Just hours after this article was published on Oct. 19, Mr. Zhu was arrested in California and charged with manufacturing and distributing misbranded medical devices and for making false statements to the FDA. A sealed indictment had been filed on Oct. 18.
Mr. Zhu faces a maximum of three years in prison for the misbranding charge and five years for the false statements charge according to the U.S. Attorney’s office for the Eastern District of California.
According to court documents, between December 2020 and March 2023, Mr. Zhu and others allegedly manufactured, imported, sold, and distributed hundreds of thousands of COVID-19 and other test kits in the United States and China. They did so through the companies Universal Meditech Inc. and Prestige Biotech Inc. without proper authorization.
“As part of his scheme, the defendant changed his name, the names of his companies, and their locations,” said U.S. Attorney Philip A. Talbert.
The criminal complaint alleges that during the investigation, Mr. Zhu made several false statements to FDA officials, including using a false name and falsely representing his knowledge about the company’s activities.
City of Reedley staff were told by Prestige Biotech president Yao Xiuqin that his company had taken over the warehouse—including the biological materials, samples, and lab mice—from Universal Meditech Inc. after the latter claimed bankruptcy, according to a court document filed on June 15.
Prestige Biotech is the main creditor of Universal Meditech.
Public records show that Prestige Biotech was first registered in Nevada to Wang Zhaolin (also known as Lynn Warner) on April 3, 2019, before current company president Mr. Yao, who’s based in China, took over on May 28, 2021.
Universal Meditech was established in Tulare, California, on Nov. 25, 2015, naming Mr. Zhu as CEO. The company obtained a California business license on March 20, 2019.
“Universal Meditech was started by a group of Canadian and Chinese investors and specializes in research, development and assembly of diagnostic test kits used in dairy cattle reproduction,” said Paul Saldana, who was president and CEO of the Tulare County Economic and Development Center in 2015, according to Visalia Times Delta.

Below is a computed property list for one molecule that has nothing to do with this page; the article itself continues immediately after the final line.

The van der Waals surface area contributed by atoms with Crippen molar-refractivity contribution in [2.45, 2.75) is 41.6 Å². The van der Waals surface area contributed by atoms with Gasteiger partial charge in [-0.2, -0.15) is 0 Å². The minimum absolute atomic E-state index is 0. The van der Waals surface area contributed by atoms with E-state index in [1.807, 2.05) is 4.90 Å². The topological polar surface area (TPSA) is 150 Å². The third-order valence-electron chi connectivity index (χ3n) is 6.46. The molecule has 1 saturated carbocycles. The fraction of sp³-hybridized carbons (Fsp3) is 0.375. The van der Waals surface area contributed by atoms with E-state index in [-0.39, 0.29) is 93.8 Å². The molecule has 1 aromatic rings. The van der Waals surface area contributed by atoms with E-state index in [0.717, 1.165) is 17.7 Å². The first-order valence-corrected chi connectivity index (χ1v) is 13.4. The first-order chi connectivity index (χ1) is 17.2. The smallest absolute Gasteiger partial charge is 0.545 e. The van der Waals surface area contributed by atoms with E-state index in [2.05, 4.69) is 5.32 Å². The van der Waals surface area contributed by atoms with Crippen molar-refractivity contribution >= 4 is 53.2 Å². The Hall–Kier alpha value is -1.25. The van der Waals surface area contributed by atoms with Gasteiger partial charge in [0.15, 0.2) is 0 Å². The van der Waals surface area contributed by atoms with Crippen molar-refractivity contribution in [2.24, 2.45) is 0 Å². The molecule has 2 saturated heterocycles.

Shortly after the pandemic started in March 2020, Universal Meditech switched from a cattle reproduction-related business to producing pregnancy test kits and COVID-19 test kits.
In August 2020, a fire broke out at the company’s Fresno location and a subsequent environmental health inspector’s visit found that Universal Meditech didn’t have a hazardous materials plan for storing ethanol in the warehouse.
Current documents filed with the California secretary of state don’t show Mr. Zhu as CEO of Universal Meditech anymore, instead naming Wang Xiaoxiao as CEO, chief financial officer, and secretary, with an address in south central Fresno.
Another name connected to Universal Meditech and many other similar companies is Wang Zhaoyan, who’s also known as Wang Yan.
Ms. Wang is listed as president of Universal Meditech in an online business directory, and The Epoch Times obtained a plumbing permit issued to Ms. Wang of Universal Meditech from the City of Tulare in 2016. An FDA filings report for Universal Meditech also lists Ms. Wang as the “official correspondent.”
Ms. Wang is also a principal in another California-based company, Superior Meditech Investments LLC, and an officer or managing member for three other related companies based in Nevada—PBI Diagnostic Laboratory LLC, Medi-Source LLC, and David Destiny Discovery LLC.